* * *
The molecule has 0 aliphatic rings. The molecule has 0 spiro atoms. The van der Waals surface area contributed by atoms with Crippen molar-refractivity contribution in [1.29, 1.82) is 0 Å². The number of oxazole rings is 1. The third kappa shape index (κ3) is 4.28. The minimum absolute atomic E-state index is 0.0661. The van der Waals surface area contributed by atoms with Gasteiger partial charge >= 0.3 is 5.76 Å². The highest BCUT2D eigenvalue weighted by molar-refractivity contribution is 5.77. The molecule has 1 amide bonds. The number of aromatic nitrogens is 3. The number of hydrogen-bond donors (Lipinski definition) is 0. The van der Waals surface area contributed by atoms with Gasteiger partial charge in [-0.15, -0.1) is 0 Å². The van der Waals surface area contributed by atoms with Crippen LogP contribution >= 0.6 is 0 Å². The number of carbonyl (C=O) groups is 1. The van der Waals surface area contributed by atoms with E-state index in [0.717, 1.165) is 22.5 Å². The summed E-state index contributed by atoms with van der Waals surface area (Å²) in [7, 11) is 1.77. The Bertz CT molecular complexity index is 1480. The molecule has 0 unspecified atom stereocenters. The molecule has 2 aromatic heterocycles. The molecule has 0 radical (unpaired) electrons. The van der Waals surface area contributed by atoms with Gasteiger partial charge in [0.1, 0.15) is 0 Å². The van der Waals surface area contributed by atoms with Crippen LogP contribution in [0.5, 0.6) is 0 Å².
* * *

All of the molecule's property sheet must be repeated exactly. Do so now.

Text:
The molecule has 0 aliphatic rings. The molecule has 0 spiro atoms. The van der Waals surface area contributed by atoms with Crippen molar-refractivity contribution in [1.29, 1.82) is 0 Å². The number of oxazole rings is 1. The third kappa shape index (κ3) is 4.28. The minimum absolute atomic E-state index is 0.0661. The van der Waals surface area contributed by atoms with Gasteiger partial charge >= 0.3 is 5.76 Å². The highest BCUT2D eigenvalue weighted by molar-refractivity contribution is 5.77. The molecule has 1 amide bonds. The number of aromatic nitrogens is 3. The number of hydrogen-bond donors (Lipinski definition) is 0. The van der Waals surface area contributed by atoms with Gasteiger partial charge in [-0.15, -0.1) is 0 Å². The van der Waals surface area contributed by atoms with Crippen LogP contribution >= 0.6 is 0 Å². The number of carbonyl (C=O) groups is 1. The van der Waals surface area contributed by atoms with E-state index in [0.717, 1.165) is 22.5 Å². The summed E-state index contributed by atoms with van der Waals surface area (Å²) in [7, 11) is 1.77. The Bertz CT molecular complexity index is 1480. The molecule has 0 unspecified atom stereocenters. The molecule has 2 aromatic heterocycles. The molecule has 0 radical (unpaired) electrons. The van der Waals surface area contributed by atoms with Gasteiger partial charge in [0.1, 0.15) is 0 Å². The van der Waals surface area contributed by atoms with Crippen LogP contribution in [0.5, 0.6) is 0 Å².